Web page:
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Mike Yuen on Zeebo's Launch, Potential for Indies

Zeebo SVP of content and services Mike Yuen talks about his download-only console's potential for indies, and the concept of hitting "lots of singles" rather than aiming for triple-A homeruns.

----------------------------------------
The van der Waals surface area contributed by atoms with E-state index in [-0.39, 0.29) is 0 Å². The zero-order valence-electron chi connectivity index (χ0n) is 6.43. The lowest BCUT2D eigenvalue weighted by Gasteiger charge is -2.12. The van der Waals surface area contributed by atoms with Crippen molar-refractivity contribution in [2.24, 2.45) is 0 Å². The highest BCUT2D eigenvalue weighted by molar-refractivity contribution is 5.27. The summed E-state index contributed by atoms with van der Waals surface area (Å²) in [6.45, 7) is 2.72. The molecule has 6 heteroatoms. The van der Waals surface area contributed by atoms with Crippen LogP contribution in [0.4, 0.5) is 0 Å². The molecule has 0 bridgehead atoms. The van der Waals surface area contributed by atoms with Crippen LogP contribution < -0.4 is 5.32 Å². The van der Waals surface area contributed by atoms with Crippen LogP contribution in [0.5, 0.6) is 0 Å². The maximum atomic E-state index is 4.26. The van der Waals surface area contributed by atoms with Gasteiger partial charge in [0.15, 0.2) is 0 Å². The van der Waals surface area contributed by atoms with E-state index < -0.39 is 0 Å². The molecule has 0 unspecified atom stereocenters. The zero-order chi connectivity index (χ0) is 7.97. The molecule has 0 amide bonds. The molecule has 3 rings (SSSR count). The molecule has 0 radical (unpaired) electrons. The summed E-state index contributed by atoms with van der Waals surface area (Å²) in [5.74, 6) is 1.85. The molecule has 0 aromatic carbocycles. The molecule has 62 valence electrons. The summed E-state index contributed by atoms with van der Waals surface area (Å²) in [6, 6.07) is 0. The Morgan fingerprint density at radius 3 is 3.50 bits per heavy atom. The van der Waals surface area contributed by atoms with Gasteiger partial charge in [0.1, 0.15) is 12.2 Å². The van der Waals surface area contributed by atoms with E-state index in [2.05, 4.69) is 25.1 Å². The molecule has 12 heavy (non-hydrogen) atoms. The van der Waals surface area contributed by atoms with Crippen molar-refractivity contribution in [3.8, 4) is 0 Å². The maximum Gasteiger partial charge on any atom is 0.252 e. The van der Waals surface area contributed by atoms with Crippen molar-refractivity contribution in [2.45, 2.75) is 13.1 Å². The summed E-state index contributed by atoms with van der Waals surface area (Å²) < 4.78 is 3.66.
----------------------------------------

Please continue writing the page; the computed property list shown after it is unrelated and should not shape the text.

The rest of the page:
The game industry has seen 11,500 layoffs across 95 companies since 2008, 71 percent of which came from the U.S. How is a deficit like that overcome? Facebook and MMOs are broadening the market, but Zeebo has its own angle – families, and the lower and middle class. The Zeebo is a home console based on a mobile phone chipset and 3G network. It’s a download-only console that is currently billed as a game and internet console, even shipping with a keyboard. "Most of China has now moved into the middle class. 20 or 30 years ago that wasn’t true," said Zeebo's Mike Yuen at DICE last week. "It’s not all about games. It can’t be, because it’s usually a single television household. We believe in convergence, because these families won’t be able to diverge into multiple devices." Zeebo targets Brazil, China, and India primarily, and in these regions the parents want kids to learn, more than play games, so that winds up being something they want out of a computing device much more than game playing capability. "We feel you have to address play, learning, and connectivity," says Yuen. "Our philosophy is to make a better life for the child of the family." Zeebo’s new model is thus 'play/learn/connect.' Zeebo had a Rio de Janeiro trial soft launch – then went national in Brazil and Mexico – Yuen showed a chart demonstrating a rise in sold consoles since its proper launch two months ago, but devoid of actual numbers, it was difficult to get a picture of the system’s success. As a small indicator, Zeebo's official blog reported "thousands" of console sales in Mexico during that country's Epiphany Day holiday period. “It’s too soon to see how well we’ll actually do, but it seems the play/learn/connect is actually working,” he said. “You pay a little less [for internet access] than at an internet cafe.” Zeebo's downloaded games and applications have a longer tail, as on other download platforms, Yuen said. “What we found over time is that we’re finding that long tail effect happening. To some extent it’s a little more like the iPhone App Store.” Yuen said some important questions need to be asked before entering this market as a game maker. First, can you make a 10-25MB game for $50-500k? That’s the general size of a Zeebo download, any larger and it becomes too expensive. The Zeebo currently sports content from games like EA and Capcom, including a mobile port of Resident Evil 4. Next, will you sell a game for $5-10 to overcome piracy? Piracy is high in the regions the company is targeting, but people will pay to get original content at the right price. Yuen cited the fact that in India companies started selling legitimate DVDs for $2-3, and consumers wound up buying those instead of pirated content. Finally, can you be happy making singles and not home runs? “We’re not against chasing the Triple-A, for us it’s more about can we hit lots of singles and generate lots of hits,” Yuen admitted. Yuen showed a sales chart indicating that indies, first party unbranded, and branded games are all selling at about the same rate, though branded content is doing slightly better. In this environment, he says, indies and small brands can thrive.

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